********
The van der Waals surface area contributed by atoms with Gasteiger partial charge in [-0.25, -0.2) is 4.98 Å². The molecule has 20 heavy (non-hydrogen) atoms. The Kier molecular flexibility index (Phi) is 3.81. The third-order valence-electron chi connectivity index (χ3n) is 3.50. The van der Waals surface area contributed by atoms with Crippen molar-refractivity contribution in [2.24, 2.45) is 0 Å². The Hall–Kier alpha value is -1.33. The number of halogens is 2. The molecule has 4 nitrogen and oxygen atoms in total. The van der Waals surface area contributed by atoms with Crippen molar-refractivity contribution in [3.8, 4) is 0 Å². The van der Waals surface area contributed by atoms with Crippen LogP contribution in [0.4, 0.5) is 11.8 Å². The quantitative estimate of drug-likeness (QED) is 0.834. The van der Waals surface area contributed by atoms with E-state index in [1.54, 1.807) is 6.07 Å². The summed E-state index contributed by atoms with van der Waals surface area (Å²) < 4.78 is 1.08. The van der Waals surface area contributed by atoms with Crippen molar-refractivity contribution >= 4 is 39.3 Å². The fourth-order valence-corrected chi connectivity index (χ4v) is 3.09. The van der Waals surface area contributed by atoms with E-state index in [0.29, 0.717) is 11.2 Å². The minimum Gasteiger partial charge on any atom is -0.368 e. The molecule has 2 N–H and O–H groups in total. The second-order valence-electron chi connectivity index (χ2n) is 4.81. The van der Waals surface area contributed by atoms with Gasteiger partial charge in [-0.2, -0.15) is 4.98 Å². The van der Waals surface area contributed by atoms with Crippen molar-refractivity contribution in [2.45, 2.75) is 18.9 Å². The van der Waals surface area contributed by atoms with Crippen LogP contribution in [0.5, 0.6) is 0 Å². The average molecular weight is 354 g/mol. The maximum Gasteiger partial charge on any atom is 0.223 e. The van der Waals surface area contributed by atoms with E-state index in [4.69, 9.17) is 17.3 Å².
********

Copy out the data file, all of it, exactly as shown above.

The van der Waals surface area contributed by atoms with Gasteiger partial charge in [-0.25, -0.2) is 4.98 Å². The molecule has 20 heavy (non-hydrogen) atoms. The Kier molecular flexibility index (Phi) is 3.81. The third-order valence-electron chi connectivity index (χ3n) is 3.50. The van der Waals surface area contributed by atoms with Crippen molar-refractivity contribution in [2.24, 2.45) is 0 Å². The Hall–Kier alpha value is -1.33. The number of halogens is 2. The molecule has 4 nitrogen and oxygen atoms in total. The van der Waals surface area contributed by atoms with Crippen molar-refractivity contribution in [3.8, 4) is 0 Å². The van der Waals surface area contributed by atoms with Crippen LogP contribution in [0.4, 0.5) is 11.8 Å². The quantitative estimate of drug-likeness (QED) is 0.834. The van der Waals surface area contributed by atoms with E-state index in [1.54, 1.807) is 6.07 Å². The summed E-state index contributed by atoms with van der Waals surface area (Å²) < 4.78 is 1.08. The van der Waals surface area contributed by atoms with Crippen molar-refractivity contribution >= 4 is 39.3 Å². The fourth-order valence-corrected chi connectivity index (χ4v) is 3.09. The van der Waals surface area contributed by atoms with E-state index in [0.29, 0.717) is 11.2 Å². The minimum Gasteiger partial charge on any atom is -0.368 e. The molecule has 2 N–H and O–H groups in total. The second-order valence-electron chi connectivity index (χ2n) is 4.81. The van der Waals surface area contributed by atoms with Gasteiger partial charge in [-0.2, -0.15) is 4.98 Å². The van der Waals surface area contributed by atoms with Crippen molar-refractivity contribution in [2.45, 2.75) is 18.9 Å². The van der Waals surface area contributed by atoms with Crippen LogP contribution in [0.5, 0.6) is 0 Å². The average molecular weight is 354 g/mol. The maximum Gasteiger partial charge on any atom is 0.223 e. The van der Waals surface area contributed by atoms with E-state index in [4.69, 9.17) is 17.3 Å².